Those requests have ranged from a basketball to sausages. And notably, requests for data roaming cards has increased tenfold from its usual level.
“One ship wanted 80 data roaming cards – each one lasts a month, there are 20 people on the ship and they were preparing for maybe four months at anchor. For ships that have broadband, that is fantastic – but still probably 60% of the ships we see don’t have that kind of [internet] access for everyone.”
Ship visits by the Mission have almost doubled to 500 a month in Hong Kong. Obviously the visits are shorter because they can’t go onboard, but nevertheless the ships are “queueing up for us” says Canon Miller, including in the anchorage.
HRAS’ David Hammond is concerned that with the Covid-19 focus on ‘stoic messaging’, the plight of seafarers is not understood. “It shouldn’t take a virus to highlight the worth of seafarers and their importance in the supply chain,” he says.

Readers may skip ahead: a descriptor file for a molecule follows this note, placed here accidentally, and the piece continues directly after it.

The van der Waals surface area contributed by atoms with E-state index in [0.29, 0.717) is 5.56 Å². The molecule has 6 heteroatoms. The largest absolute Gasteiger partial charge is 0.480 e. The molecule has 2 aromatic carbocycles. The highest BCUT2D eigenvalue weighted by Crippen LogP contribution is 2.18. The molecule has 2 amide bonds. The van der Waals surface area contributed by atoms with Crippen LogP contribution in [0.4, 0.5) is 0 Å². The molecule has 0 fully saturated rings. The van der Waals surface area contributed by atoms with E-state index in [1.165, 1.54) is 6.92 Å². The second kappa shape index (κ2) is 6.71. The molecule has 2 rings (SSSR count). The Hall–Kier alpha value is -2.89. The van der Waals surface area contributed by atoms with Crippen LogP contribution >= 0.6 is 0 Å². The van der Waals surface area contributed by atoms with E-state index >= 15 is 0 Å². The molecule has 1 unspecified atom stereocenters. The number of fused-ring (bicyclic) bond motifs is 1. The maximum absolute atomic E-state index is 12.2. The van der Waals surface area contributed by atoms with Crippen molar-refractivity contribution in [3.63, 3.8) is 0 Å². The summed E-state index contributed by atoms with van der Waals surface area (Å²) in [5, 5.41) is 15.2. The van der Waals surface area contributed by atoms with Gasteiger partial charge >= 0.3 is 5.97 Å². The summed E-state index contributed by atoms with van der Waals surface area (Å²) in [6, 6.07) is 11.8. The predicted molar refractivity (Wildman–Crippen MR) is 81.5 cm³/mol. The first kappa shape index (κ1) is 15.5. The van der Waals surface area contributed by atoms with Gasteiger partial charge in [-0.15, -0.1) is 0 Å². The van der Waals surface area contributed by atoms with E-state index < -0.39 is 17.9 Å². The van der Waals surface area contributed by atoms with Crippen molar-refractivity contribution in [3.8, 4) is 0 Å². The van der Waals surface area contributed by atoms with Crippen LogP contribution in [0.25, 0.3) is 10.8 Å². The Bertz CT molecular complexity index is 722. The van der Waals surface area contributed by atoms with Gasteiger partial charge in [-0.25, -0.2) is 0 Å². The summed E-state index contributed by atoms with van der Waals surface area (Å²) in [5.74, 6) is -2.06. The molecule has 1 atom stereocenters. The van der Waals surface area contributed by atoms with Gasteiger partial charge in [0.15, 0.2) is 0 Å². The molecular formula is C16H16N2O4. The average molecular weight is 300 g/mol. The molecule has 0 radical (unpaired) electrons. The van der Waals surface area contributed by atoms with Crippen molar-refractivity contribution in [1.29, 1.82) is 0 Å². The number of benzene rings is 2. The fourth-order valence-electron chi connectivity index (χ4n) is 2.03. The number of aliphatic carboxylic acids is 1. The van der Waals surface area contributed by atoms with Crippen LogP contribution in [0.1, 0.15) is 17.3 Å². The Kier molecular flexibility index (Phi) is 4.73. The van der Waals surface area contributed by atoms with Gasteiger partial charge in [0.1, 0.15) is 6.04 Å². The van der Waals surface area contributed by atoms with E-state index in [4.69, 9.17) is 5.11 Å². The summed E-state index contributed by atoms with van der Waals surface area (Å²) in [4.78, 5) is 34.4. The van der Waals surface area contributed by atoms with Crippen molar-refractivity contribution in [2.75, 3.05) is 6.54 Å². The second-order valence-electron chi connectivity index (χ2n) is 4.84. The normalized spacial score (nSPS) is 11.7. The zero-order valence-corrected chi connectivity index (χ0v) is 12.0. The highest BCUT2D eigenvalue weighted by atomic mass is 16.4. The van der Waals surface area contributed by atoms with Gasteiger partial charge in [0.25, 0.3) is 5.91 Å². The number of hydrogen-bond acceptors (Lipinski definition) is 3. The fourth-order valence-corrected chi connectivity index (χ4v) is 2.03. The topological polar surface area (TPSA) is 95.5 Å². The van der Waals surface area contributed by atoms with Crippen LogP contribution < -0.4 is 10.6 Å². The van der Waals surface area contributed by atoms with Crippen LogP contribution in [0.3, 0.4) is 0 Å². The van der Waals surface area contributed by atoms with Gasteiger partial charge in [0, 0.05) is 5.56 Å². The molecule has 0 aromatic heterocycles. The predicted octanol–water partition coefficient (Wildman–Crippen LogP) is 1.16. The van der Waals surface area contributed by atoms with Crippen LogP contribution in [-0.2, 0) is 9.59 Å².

The reality is that seafarers are caught between nations with different perspectives and different advice, he says. “A collective response is what is needed in order to get us back to whatever the ‘new normal’ is.”
He adds: “There are many good companies doing good things; owners and ship managers are doing their level best to get people home. If the pandemic crisis continues, the concept of designating major hubs with all the necessary infrastructure, medical, quarantine and customs facilities will have to be one of the solutions, especially because when aviation does come back, no one knows which routes will be open.”
The seafarers speaking to HRAS have highlighted three concerns. First, their families, and not being able to get home to them. Second, the lack of access to constant and consistent advice, including advice on quality PPE. Third, if seafarers are giving their view, they don’t want to be identified for fear of being blacklisted.
“Increasingly we note that seafarers understand the situation is out of their hands, and there is a slow acceptance of the situation. But obviously there is the issue of mental health and agitation and family worries. We also have examples of crew being stuck overseas and having to pay their own hotel bills – and they have nothing. They simply don’t know when they are going to get home, their contracts have not been extended and their new contracts have been held in abeyance.”